To keep that momentum going, Marvel went bigger under Feige’s leadership. Guardians of the Galaxy helped the MCU leave Earth, Doctor Strange ushered in psychedelic time manipulation, and Black Panther brought in unexpected gravitas and cultural savvy. Staying true to the Disney brand, Marvel never dipped into the gritty revisionism of Zack Snyder or the gleeful toilet humor of Deadpool. Even as new filmmakers put their spin on the formula, Marvel movies would continue to feel like Marvel movies and mostly remain Disney-friendly.

The devastation was necessary, both creatively and for business reasons

Instead, the second and third phases of Marvel’s movie empire dug deeper into its own television-like drama. Steve Rogers and Tony Stark, the patriarchal figures of the Avengers ragtag group, come to a head in Captain America: Civil War. Their fight, which centered on the ethical and moral quandaries they have as superheroes following the devastation seen in Avengers: Age of Ultron, separates the Avengers crew. It was simply devastating.

The devastation was necessary, both creatively and for business reasons. Tony and Steve’s fight was a punch in the gut for longtime fans who had kept up with the franchise for eight years. Civil War, based on Marvel’s popular comic of the same name, sent everyone off on their own journey again. A few would pop up from time to time: Tony Stark appeared in Spider-Man: Far From Home, and Thor went on an adventure with the Hulk in Thor: Ragnarok, but the third phase was mostly left for developing new characters.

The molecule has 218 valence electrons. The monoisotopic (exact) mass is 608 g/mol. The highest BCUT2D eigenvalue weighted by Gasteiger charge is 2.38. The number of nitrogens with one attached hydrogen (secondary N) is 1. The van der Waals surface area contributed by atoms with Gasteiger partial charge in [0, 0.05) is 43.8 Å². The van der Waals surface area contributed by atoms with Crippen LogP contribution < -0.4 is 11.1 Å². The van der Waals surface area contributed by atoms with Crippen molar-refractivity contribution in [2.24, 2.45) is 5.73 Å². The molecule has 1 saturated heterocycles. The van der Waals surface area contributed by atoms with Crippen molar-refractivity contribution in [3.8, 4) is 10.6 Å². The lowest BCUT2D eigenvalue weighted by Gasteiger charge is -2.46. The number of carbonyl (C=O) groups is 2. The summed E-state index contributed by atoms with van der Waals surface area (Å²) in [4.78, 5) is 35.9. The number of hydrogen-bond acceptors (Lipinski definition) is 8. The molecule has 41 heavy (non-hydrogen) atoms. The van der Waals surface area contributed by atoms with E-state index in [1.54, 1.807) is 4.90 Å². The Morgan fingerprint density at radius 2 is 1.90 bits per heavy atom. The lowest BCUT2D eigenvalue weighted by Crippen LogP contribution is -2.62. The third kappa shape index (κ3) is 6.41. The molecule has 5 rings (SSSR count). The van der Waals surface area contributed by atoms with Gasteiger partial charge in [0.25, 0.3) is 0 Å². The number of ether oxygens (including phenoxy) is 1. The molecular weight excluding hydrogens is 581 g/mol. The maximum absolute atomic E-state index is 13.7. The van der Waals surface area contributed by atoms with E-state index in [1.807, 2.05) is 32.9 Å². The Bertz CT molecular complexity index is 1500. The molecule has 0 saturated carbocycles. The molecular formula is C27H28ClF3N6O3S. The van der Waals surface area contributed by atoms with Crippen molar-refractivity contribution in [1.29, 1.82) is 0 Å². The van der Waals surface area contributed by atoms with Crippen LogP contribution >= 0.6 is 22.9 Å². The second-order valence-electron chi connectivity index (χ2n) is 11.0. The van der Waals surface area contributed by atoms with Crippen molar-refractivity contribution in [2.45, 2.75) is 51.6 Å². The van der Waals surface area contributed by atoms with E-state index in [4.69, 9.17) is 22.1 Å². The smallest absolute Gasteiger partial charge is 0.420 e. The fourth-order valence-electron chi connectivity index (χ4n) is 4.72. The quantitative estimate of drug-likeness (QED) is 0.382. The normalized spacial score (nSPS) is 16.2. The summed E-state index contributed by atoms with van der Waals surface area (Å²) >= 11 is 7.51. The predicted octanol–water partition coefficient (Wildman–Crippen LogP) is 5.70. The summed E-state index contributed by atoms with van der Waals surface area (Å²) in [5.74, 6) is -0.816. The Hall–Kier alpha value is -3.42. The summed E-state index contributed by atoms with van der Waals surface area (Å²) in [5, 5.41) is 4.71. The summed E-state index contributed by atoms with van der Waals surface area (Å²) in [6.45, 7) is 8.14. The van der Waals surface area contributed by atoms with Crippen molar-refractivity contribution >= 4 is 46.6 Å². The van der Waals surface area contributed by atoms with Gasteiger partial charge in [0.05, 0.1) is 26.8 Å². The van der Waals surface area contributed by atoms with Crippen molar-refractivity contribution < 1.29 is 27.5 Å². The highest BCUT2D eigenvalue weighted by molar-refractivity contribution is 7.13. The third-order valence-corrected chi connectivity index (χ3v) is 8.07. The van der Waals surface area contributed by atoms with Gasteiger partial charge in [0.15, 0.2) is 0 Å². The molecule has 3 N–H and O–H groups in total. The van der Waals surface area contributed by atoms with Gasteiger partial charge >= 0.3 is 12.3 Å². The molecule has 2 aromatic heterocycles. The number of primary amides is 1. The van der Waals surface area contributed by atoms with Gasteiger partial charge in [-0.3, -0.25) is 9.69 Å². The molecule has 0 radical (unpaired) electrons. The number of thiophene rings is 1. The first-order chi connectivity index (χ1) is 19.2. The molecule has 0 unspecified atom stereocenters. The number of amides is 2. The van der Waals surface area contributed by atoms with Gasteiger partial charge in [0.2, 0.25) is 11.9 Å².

Spider-Man, Black Panther, and Captain Marvel received their own standalone films, helping fans find new favorite heroes just before heading into the long-awaited conclusion to the epic Feige dubbed the “Infinity Saga.” Their success promised a successful world beyond Iron Man and Captain America, whose contracts were coming to an end. Infinity War and Avengers: Endgame marked the two-part conclusion to everything that Feige, Downey Jr., Chris Evans, and the rest of the team wanted to do in 2008.

Almost impossibly, Infinity War and Endgame created a cultural impact not seen since The Avengers. Thanos’ lines in both films became instant reference points, and Tony Stark — the heart of the Marvel Cinematic Universe who kickstarted it all — became the guy to throw himself on the live grenade. Endgame wasn’t loved by critics (it ranks as the second-worst film of the decade on Vulture’s recent list), but with $2.8 billion at the box office and millions of devoted fans, it’s hard to imagine Feige or Iger were disappointed.

The Post-Cinematic Universe

After Endgame, Marvel is entering its fourth phase, moving beyond the movie theater. Now, the tie-ins won’t simply expand from movie to movie, but from platform to platform. As Thor, Spider-Man, and Doctor Strange have sequels in movie theaters, they’ll be tying in with Disney+ appearances from Hawkeye, Falcon, Loki, and the Scarlet Witch. And as the biggest companies in the world try to jump-start their streaming services, there will only be one streaming service where you can watch Marvel’s universe unfold. (Industry watchers will note that Marvel’s shift into streaming coincides with Feige taking the reins of Marvel Studios writ large, as Jeph Loeb’s Marvel TV banner closes up shop.)

It can be hard to remember that Marvel is just one of the cards in Disney’s hand — but somehow, none of them have proven quite as useful as Marvel. Star Wars is going away for a few years, Avatar 2 is still two years away (at minimum), and Pixar can only do so much. Marvel has proven that, if nothing else, it’s the constant we now have in our lives. If anything, it’s going to become more predominant, more constant, and harder to escape.